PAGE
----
The postulates of Dalton's atomic theory: which points do we still use today, and what have we learned since Dalton?

Key Points

  • Dalton's atomic theory was the first complete attempt to describe all matter in terms of atoms and their properties.
  • Dalton based his theory on the law of conservation of mass and the law of constant composition.
  • The first part of his theory states that all matter is made of atoms, which are indivisible.
  • The second part of the theory says all atoms of a given element are identical in mass and properties.
  • The third part says compounds are combinations of two or more different types of atoms.
  • The fourth part of the theory states that a chemical reaction is a rearrangement of atoms.
  • Parts of the theory had to be modified based on the discovery of subatomic particles and isotopes.

Chemists ask questions.

Chemistry is full of unanswered questions. One of the first questions people have been asking since ancient times is What is the world made of?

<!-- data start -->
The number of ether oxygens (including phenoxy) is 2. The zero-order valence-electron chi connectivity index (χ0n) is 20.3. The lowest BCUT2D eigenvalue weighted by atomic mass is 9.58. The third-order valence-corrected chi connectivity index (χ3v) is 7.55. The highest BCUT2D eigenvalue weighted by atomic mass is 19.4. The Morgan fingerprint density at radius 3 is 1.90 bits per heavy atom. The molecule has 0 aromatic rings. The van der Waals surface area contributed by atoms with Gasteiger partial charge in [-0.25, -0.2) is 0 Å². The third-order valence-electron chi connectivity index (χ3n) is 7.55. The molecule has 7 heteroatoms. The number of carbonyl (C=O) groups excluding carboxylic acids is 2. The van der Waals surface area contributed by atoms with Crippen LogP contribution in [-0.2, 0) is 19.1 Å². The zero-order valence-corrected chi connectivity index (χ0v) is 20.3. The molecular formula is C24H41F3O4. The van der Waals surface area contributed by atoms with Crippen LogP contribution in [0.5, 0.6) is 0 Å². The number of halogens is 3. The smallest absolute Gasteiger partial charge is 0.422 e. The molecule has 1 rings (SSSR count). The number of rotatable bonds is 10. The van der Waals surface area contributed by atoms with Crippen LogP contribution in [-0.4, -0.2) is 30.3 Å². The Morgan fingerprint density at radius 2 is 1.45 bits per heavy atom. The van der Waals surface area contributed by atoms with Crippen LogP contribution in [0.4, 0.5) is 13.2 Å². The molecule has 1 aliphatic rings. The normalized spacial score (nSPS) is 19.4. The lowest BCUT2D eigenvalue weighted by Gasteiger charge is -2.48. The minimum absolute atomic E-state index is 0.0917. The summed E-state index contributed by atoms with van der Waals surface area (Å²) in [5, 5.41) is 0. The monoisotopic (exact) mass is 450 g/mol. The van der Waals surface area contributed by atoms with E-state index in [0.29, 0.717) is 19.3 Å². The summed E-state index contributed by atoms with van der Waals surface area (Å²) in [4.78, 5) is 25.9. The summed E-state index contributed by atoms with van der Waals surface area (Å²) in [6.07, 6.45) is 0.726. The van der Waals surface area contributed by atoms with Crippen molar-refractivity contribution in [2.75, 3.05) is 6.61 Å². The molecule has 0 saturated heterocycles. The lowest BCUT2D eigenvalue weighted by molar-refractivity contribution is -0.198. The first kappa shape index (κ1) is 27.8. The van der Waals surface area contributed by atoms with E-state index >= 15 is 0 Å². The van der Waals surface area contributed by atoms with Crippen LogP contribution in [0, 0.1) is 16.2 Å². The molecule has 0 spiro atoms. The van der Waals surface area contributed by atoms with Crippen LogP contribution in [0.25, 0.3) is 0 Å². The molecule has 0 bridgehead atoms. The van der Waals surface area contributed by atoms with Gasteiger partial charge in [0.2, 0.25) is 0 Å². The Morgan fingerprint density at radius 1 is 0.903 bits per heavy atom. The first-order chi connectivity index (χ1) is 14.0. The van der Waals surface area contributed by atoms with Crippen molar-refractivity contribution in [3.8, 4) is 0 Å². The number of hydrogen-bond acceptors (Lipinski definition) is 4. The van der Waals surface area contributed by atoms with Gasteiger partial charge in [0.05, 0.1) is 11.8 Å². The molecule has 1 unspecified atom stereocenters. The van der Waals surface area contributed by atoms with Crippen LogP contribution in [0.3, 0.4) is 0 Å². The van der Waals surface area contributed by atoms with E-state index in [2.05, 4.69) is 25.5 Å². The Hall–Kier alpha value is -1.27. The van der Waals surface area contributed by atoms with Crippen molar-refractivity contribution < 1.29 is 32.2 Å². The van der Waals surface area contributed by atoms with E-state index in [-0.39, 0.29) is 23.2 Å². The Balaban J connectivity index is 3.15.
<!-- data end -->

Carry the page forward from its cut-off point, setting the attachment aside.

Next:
That is, if we were to zoom in ~100000000000 times—that is 11 zeros!—on the skin of your fingertip, what would we see? Would that look any different from zooming in on, say, an apple? If we then cut up the apple into tinier and tinier pieces using an imaginary tiny knife, would we reach a point where the pieces could no longer be cut any smaller? What would those pieces look like, and would they still have apple properties?
The answers to these questions are fundamental to modern chemistry, and chemists didn't agree on the answer until a few hundred years ago. Thanks to scientists such as John Dalton, modern chemists think of the world in terms of atoms. Even if we can't see atoms with our naked eye, properties of matter such as color, phase (e.g., solid, liquid, gas), and even smell come from interactions on an atomic level. This article will discuss John Dalton's atomic theory, which was the first complete attempt to describe all matter in terms of atoms and their properties.